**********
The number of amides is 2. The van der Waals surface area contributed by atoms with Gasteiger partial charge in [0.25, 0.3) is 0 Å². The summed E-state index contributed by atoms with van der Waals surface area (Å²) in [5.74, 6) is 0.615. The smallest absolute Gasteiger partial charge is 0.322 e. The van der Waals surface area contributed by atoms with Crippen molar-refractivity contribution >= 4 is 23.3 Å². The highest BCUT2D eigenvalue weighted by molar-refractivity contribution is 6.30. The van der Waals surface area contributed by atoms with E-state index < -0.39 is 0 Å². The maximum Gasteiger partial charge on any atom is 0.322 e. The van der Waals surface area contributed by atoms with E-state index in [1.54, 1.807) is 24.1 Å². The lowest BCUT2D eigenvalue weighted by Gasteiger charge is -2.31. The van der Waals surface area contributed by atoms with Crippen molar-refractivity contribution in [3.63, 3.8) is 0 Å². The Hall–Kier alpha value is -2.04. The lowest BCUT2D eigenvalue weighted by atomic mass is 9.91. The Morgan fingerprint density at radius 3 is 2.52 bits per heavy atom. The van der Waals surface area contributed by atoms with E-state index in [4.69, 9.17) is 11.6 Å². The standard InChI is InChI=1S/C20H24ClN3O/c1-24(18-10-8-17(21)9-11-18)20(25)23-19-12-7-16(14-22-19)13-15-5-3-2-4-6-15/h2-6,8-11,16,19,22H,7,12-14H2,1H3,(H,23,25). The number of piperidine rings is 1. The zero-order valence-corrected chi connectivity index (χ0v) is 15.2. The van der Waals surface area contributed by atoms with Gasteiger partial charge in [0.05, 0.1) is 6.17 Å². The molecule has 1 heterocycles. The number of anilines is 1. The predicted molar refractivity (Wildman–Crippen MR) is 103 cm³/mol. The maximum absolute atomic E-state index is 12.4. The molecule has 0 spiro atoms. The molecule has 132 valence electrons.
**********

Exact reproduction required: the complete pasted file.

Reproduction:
The number of amides is 2. The van der Waals surface area contributed by atoms with Gasteiger partial charge in [0.25, 0.3) is 0 Å². The summed E-state index contributed by atoms with van der Waals surface area (Å²) in [5.74, 6) is 0.615. The smallest absolute Gasteiger partial charge is 0.322 e. The van der Waals surface area contributed by atoms with Crippen molar-refractivity contribution >= 4 is 23.3 Å². The highest BCUT2D eigenvalue weighted by molar-refractivity contribution is 6.30. The van der Waals surface area contributed by atoms with E-state index < -0.39 is 0 Å². The maximum Gasteiger partial charge on any atom is 0.322 e. The van der Waals surface area contributed by atoms with E-state index in [1.54, 1.807) is 24.1 Å². The lowest BCUT2D eigenvalue weighted by Gasteiger charge is -2.31. The van der Waals surface area contributed by atoms with Crippen molar-refractivity contribution in [3.63, 3.8) is 0 Å². The Hall–Kier alpha value is -2.04. The lowest BCUT2D eigenvalue weighted by atomic mass is 9.91. The Morgan fingerprint density at radius 3 is 2.52 bits per heavy atom. The van der Waals surface area contributed by atoms with E-state index in [4.69, 9.17) is 11.6 Å². The standard InChI is InChI=1S/C20H24ClN3O/c1-24(18-10-8-17(21)9-11-18)20(25)23-19-12-7-16(14-22-19)13-15-5-3-2-4-6-15/h2-6,8-11,16,19,22H,7,12-14H2,1H3,(H,23,25). The number of piperidine rings is 1. The zero-order valence-corrected chi connectivity index (χ0v) is 15.2. The van der Waals surface area contributed by atoms with Gasteiger partial charge in [0.05, 0.1) is 6.17 Å². The molecule has 1 heterocycles. The number of anilines is 1. The predicted molar refractivity (Wildman–Crippen MR) is 103 cm³/mol. The maximum absolute atomic E-state index is 12.4. The molecule has 0 spiro atoms. The molecule has 132 valence electrons.